In another facet of the years-long disinformation campaign against Mexico, right-wing bloggers not only (falsely) accused the country of contributing to “open borders,” but also (falsely) claimed it was being hypocritical in doing so.
Graphics and memes spreading online claiming to show a “wall” between Mexico and Guatemala date back to around 2013, predating even Donald Trump’s false boast that he would build a wall between the U.S. and Mexico, and make the latter country pay for it. The caption for one iteration reads:
This is the border fence Mexico built on their border with Guatemala to keep out freeloaders. Notice the barbed wire & towers with armed guards. Shouldn’t the United States have the same right as Mexico to protect its border?
In reality the photograph, originally published by the news agency Agence France-Presse (AFP) and reprinted by other news outlets, shows the border between Israel and Egypt:
In its own analysis, AFP confirmed that one of its photographers, Ahmad Gharabli, originally took the photo in 2012. The actual caption read:
Egyptian border guards (R) observe from a watch tower as their Israeli counterparts supervise the construction of a border fence along Israel’s border with Egypt near the Red Sea resort town of Eilat.
Another version (showing a different wall) repeats the claim that it separates Guatemala and Mexico, adding:
Imagine that? I guess it is not racist for Mexico to build a wall to keep Guatemalans out..
In reality, the photo showed part of the 640-foot border fence between Mexico and the U.S., and was first published in 2013 in a blog post for the animal conversation group Defenders of Wildlife. Matt Clark, who took the photo, wrote:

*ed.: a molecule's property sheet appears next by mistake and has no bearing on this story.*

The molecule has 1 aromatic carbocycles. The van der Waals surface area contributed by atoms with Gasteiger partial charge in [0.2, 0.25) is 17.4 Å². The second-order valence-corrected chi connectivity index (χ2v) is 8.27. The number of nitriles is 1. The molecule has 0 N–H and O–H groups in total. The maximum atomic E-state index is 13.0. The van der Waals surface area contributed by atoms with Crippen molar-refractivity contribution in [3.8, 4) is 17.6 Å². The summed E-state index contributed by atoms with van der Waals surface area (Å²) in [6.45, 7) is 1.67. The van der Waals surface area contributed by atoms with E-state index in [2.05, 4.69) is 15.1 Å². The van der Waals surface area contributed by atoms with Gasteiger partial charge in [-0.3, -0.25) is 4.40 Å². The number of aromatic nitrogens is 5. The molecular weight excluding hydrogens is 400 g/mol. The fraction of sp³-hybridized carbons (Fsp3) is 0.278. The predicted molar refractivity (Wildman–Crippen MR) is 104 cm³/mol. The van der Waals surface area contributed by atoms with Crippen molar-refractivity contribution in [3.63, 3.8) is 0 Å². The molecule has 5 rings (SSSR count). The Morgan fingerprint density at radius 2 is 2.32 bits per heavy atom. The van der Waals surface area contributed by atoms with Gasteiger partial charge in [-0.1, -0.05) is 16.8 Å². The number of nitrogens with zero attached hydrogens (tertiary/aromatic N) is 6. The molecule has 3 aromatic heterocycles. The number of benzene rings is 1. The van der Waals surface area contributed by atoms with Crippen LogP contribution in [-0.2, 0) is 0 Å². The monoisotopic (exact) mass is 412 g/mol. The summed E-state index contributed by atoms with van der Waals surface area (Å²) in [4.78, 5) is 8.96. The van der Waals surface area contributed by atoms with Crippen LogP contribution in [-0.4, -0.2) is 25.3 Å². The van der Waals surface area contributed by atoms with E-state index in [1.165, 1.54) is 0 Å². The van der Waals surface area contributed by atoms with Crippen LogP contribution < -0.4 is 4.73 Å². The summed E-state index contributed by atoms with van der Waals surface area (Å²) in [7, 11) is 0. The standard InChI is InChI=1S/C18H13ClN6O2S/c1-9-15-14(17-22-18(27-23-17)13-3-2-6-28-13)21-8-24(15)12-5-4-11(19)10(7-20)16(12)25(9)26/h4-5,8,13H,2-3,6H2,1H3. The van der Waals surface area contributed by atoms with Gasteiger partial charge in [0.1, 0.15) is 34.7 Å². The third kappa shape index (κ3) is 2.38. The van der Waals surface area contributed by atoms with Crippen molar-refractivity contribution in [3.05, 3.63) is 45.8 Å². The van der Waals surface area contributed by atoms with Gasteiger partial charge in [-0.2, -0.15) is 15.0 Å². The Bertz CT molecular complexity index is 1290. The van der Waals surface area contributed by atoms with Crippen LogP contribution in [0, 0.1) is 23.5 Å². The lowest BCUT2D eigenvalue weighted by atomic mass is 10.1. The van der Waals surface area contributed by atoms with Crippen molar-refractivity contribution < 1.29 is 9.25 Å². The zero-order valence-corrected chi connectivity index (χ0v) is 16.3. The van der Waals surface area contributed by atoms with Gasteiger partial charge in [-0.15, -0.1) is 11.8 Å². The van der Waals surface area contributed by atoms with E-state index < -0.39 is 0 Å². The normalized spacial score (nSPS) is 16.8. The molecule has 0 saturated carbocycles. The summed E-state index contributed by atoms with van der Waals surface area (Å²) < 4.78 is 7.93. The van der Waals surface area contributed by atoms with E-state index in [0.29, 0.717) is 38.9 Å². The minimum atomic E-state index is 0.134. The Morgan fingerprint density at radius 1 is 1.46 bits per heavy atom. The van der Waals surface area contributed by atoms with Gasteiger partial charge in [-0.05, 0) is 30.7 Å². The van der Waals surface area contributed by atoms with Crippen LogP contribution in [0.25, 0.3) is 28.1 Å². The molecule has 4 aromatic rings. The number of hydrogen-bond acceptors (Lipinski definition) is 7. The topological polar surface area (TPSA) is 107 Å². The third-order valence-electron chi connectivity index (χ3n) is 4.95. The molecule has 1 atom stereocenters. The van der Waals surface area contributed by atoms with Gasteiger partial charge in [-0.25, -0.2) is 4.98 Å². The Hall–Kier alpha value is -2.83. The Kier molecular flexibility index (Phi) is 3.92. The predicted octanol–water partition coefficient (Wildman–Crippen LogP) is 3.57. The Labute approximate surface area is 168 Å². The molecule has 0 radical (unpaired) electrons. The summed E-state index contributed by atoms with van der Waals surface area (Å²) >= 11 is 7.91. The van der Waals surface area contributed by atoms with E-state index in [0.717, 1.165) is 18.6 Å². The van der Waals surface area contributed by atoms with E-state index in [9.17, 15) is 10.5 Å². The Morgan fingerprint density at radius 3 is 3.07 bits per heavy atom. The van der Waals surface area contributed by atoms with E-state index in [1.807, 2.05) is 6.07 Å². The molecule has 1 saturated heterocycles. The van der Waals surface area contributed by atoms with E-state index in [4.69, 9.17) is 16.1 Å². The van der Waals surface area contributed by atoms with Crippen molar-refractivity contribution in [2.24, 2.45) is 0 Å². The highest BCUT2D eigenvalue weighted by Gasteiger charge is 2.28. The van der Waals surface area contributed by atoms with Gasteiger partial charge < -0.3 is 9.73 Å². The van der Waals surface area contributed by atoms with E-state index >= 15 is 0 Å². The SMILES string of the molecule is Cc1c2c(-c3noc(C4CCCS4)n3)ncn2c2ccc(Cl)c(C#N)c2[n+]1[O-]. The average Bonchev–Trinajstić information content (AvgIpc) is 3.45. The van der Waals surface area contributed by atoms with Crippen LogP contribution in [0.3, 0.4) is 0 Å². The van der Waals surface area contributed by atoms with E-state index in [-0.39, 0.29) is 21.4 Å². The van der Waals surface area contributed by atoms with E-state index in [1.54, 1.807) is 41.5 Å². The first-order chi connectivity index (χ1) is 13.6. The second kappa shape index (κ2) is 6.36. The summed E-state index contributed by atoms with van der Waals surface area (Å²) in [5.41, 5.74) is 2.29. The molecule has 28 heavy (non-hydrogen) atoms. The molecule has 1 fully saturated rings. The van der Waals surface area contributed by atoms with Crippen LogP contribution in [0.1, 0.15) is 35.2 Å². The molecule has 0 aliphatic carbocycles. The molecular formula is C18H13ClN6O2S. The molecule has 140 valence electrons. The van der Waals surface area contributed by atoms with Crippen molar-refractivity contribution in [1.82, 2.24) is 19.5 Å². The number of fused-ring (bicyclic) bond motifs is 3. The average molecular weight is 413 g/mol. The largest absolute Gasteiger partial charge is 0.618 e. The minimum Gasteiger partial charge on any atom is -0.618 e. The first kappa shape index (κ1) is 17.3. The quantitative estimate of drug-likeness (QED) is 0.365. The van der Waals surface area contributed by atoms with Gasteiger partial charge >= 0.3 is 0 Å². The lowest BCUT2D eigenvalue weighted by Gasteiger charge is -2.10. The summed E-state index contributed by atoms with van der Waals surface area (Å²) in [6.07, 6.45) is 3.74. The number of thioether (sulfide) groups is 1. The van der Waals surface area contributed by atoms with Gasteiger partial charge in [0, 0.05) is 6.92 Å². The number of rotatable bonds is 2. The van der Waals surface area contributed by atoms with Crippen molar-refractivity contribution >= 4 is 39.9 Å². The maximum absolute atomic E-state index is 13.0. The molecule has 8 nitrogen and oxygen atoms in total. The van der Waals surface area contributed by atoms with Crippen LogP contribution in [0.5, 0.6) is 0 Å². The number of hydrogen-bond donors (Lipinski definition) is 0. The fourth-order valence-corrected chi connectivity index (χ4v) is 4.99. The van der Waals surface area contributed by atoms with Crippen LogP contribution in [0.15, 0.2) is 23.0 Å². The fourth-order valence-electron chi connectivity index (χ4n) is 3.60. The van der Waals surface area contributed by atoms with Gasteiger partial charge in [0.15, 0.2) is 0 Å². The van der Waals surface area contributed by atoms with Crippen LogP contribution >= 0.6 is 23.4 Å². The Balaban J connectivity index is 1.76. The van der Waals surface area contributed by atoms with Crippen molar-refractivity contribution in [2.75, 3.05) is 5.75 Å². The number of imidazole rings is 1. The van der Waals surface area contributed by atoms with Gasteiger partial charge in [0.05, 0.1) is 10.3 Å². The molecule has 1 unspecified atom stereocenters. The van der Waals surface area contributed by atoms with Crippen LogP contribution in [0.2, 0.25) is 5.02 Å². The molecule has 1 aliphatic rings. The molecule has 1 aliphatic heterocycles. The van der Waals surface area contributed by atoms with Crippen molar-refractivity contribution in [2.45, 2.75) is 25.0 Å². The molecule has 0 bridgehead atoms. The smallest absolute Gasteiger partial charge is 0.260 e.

I once spotted and photographed a family of javelinas on the U.S./Mexico border near the San Pedro River in southeast Arizona. Through my camera lens, I watched the silhouette of an adult javelina cautiously approach the ominous border wall, and stop with a grunt. It was a haunting image. I can’t pretend to know what natural instinct brought the javelina to the border that day, but seeing those wild creatures literally cut off from their habitat by a steel wall stretching on for miles beyond sight – it really stuck with me.
Yet another iteration (misspelling “Guatemala” as “Guadamala”) spotted by WFMY-TV in 2018 also originated in Israel:
This version of the meme was actually a darkened version of a photograph first published in 2003 by the blog Electronic Infitada showing a portion of the country’s “separation barrier” errected at the West Bank.
In reality there is no wall separating Mexico and Guatemala; there are ten formal border crossings between the two countries. Neither is it true that Mexico refuses to stop undocumented immigrants from entering the country en route to the United States; as far back as 2015, Mexico — under encouragement from the U.S. — was deporting people in record numbers. As The Guardian reported, the increase was part of the Plan Frontera Sur initiative:
It helped prevent a staggering 9,661 Honduran and 7,973 Guatemalan children from reaching the US – more than double compared with 2013. Almost 11,000 unaccompanied children, including 1,853 aged 11 or younger, were also apprehended by Mexican authorities.
Mexican officials say the new crackdown is designed to retake control of the historically porous southern frontier and protect migrants from transnational crime groups. But the measures have been widely attributed to pressure from the Americans, who do not want a repeat of last year’s crisis which clogged up the immigration courts and saw tens of thousands women and children crammed into detention centres at the border.
Disinformation and fear-mongering about Central American immigrants surged during Trump’s presidency, as they were portrayed as violent and spoiled, a disinformation practice that has continued into 2022.
Update 6/9/2022, 4:15 p.m. PST: This article has been revamped and updated. You can review the original here. — ag